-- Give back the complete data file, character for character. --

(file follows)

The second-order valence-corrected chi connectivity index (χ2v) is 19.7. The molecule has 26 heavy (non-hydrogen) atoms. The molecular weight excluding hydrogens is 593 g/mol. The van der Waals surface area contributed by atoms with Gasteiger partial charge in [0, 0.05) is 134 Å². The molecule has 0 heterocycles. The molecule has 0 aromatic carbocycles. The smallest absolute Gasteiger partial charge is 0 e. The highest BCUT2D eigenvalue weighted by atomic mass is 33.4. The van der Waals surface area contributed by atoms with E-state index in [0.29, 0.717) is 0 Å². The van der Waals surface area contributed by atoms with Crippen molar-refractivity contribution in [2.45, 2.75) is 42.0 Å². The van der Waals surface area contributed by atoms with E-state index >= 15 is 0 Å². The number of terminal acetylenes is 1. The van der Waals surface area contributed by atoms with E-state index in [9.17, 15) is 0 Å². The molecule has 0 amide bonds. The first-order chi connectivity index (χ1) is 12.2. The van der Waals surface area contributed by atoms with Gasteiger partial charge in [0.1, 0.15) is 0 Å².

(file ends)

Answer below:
The second-order valence-corrected chi connectivity index (χ2v) is 19.7. The molecule has 26 heavy (non-hydrogen) atoms. The molecular weight excluding hydrogens is 593 g/mol. The van der Waals surface area contributed by atoms with Gasteiger partial charge in [0, 0.05) is 134 Å². The molecule has 0 heterocycles. The molecule has 0 aromatic carbocycles. The smallest absolute Gasteiger partial charge is 0 e. The highest BCUT2D eigenvalue weighted by atomic mass is 33.4. The van der Waals surface area contributed by atoms with E-state index in [0.29, 0.717) is 0 Å². The van der Waals surface area contributed by atoms with Crippen molar-refractivity contribution in [2.45, 2.75) is 42.0 Å². The van der Waals surface area contributed by atoms with E-state index >= 15 is 0 Å². The number of terminal acetylenes is 1. The van der Waals surface area contributed by atoms with E-state index in [9.17, 15) is 0 Å². The molecule has 0 amide bonds. The first-order chi connectivity index (χ1) is 12.2. The van der Waals surface area contributed by atoms with Gasteiger partial charge in [0.1, 0.15) is 0 Å².